Who We Are

The past few years, the area where I live, Crawford County, Ohio, has seen a wonderful explosion of younger families who are embracing the joys and challenges of living off the land. Because of them, amazing things are happening which have been embraced by our community. Farmer’s markets have been created and on-farm stores have opened. Families dedicated to growing organic produce and naturally raised meats are meeting the public’s needs for locally raised foods. And at the heart of this movement are the women.

Ohio Country Journal is my attempt to share the essence of farm life, focusing on, but not limited to, women. My goal is to bring you into our circle of friendship by inviting you to share your stories and experiences with us. You don’t have to be a full time country woman to benefit from joining us; you just have to be you.

The full-time country women featured in Ohio Country Journal are an inspiration to anyone who dares to follow her dreams, whether it is to live in the country or to bring the country life-style to their urban neighborhoods.

Tuesday, July 18, 2017

Country Girl Convert

For the next few days I will be sharing the story of the power of determination. This is guest blogger Rachel's account of the journey her family took from city life to country life. And, as most journey's start, it all began with a dream.
A BIG dream!
I know that you'll enjoy reading Rachel's story as much as I did :)
Marcheta *lover of Big Dreams

CountryCountry Girl Convert: From the city to the country one day at a time

By Rachel H.T. Mendell

When I was a little girl growing up in the small town of Kimberly, Wisconsin, I used to love visiting my grandmother in the country a few miles from Waupaca. She lived right on the highway so it was easy to find. She enjoyed on 40 acres of meadow and woods so there was plenty to do. She kept a garden path mowed for us to walk to the scattered apple trees and the line of plum bushes without having to battle high weeds. There was a little slope next to her screened in porch that we would sled down in the summer using flattened cardboard boxes. I wanted to live there forever and cried when we had to go home.

Inside my grandmother's house was a mysterious collection of books, art supplies, old furniture, moth-balled closets and musty basement. It was a glorious place to visit and I looked forward to my one week alone with her each summer. I got to sleep on the cozy living room couch. On warm nights she kept the porch door open so I could listen to the tree frogs, night birds and the occasional passing semi. Somehow hearing those trucks going by comforted me. Sometimes, when I was afraid of the dark, she would leave the lamp by the large front window lit. And that produced even more wonders, including a large mint Luna Moth resting on the glass trying to get to the light.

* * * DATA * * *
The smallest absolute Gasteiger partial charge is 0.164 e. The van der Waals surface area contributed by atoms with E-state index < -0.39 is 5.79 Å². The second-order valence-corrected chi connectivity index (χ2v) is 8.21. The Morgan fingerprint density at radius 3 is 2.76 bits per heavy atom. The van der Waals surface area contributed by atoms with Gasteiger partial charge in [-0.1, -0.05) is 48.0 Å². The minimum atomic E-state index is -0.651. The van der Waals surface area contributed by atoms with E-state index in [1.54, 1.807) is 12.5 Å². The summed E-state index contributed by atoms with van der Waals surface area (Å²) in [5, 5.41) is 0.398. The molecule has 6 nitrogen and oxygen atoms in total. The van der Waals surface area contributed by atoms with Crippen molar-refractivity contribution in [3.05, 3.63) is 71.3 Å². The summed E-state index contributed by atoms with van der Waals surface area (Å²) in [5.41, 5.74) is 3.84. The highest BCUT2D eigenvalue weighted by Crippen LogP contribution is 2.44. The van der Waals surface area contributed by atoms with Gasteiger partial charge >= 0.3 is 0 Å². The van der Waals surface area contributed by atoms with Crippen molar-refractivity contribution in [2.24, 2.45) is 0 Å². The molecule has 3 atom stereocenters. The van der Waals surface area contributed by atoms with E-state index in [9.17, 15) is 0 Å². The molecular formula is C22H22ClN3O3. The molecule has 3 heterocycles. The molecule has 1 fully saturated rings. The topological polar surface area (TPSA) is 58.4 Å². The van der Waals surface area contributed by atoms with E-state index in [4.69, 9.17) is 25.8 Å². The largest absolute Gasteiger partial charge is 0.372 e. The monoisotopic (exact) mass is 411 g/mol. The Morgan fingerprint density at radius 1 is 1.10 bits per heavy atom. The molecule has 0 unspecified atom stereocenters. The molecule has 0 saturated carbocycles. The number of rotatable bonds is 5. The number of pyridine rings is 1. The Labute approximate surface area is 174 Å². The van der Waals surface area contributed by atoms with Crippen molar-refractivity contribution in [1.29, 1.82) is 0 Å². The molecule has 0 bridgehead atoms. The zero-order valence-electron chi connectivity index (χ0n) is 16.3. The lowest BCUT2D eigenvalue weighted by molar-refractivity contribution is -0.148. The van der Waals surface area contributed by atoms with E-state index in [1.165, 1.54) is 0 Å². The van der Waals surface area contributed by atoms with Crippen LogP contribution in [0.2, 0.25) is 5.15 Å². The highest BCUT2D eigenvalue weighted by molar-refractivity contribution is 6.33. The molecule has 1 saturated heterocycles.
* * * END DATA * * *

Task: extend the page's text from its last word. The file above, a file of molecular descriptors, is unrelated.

When my family moved to Phoenix I mourned the end of my Gramma's House Days. I loved the desert and still do, but I missed the green everywhere and the snow and the seasons.

When Dave and I got married, we both dreamed of living in the country. I wanted to live in a house like my grandmother's. He wanted to live on a farm like his uncle's.

Then, in 1997, we realized our dream. There we were, atop a hill, drinking well water and having bonfires every night.

The honeymoon lasted a week – tops. The reality of country living hit me hard, so hard that I began to regret my dream, so hard that I complained about my new house. Poison ivy plagued me and the children. Dave was gone 10-12 hours every day because he still worked in Columbus. The dead groundhog began to stink – we figured it was killed when the construction men back-filled over the foundation. The push mower was too heavy for me to mow more than 20 minutes at a time so the yard was composed of tall weeds. Then there was the cleaning, cooking, tick inspection, thorns from the hawthorn bushes embedded in balls, evil bugs like yellow jackets, long shopping trips, library trips for overdue fines … a million trips “to town” to get what I needed. And mud. So. Much. Mud.

This was hard. Really hard.

Rachel H.T. Mendell lives in Morrow County, Ohio. The family raises rabbits, chickens and cats, puts in a large garden each year and plants lots of trees. Rachel can be reached by emailing mendell.rachel7@gmail.com. If you enjoyed this article you can see others like it on her blog Domestic Mobility (http://www.domesticmobility.blogspot.com) and her website Rachel H.T. Mendell (http://www.rachelhtmendell.com).


  1. Thank you, Marcheta! I love it that I get to be included in this blog ... Love your photos!

    1. Thanks, Rachel. It was my pleasure, for sure :)